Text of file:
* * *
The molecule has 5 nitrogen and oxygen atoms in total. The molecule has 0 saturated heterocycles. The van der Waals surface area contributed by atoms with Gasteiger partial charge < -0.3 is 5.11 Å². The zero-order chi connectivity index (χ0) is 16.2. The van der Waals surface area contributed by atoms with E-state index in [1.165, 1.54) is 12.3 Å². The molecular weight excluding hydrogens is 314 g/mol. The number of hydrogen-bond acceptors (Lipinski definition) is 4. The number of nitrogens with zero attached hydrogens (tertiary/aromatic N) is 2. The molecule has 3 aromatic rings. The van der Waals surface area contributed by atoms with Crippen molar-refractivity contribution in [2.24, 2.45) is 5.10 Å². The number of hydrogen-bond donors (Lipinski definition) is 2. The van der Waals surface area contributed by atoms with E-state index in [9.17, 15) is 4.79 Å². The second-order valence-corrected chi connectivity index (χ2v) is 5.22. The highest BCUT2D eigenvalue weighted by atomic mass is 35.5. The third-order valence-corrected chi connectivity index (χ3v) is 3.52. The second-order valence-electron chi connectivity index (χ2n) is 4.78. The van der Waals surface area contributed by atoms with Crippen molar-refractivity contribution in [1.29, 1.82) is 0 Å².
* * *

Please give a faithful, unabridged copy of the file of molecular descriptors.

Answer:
The molecule has 5 nitrogen and oxygen atoms in total. The molecule has 0 saturated heterocycles. The van der Waals surface area contributed by atoms with Gasteiger partial charge < -0.3 is 5.11 Å². The zero-order chi connectivity index (χ0) is 16.2. The van der Waals surface area contributed by atoms with E-state index in [1.165, 1.54) is 12.3 Å². The molecular weight excluding hydrogens is 314 g/mol. The number of hydrogen-bond acceptors (Lipinski definition) is 4. The number of nitrogens with zero attached hydrogens (tertiary/aromatic N) is 2. The molecule has 3 aromatic rings. The van der Waals surface area contributed by atoms with Crippen molar-refractivity contribution in [2.24, 2.45) is 5.10 Å². The number of hydrogen-bond donors (Lipinski definition) is 2. The van der Waals surface area contributed by atoms with E-state index in [9.17, 15) is 4.79 Å². The second-order valence-corrected chi connectivity index (χ2v) is 5.22. The highest BCUT2D eigenvalue weighted by atomic mass is 35.5. The third-order valence-corrected chi connectivity index (χ3v) is 3.52. The second-order valence-electron chi connectivity index (χ2n) is 4.78. The van der Waals surface area contributed by atoms with Crippen molar-refractivity contribution in [1.29, 1.82) is 0 Å².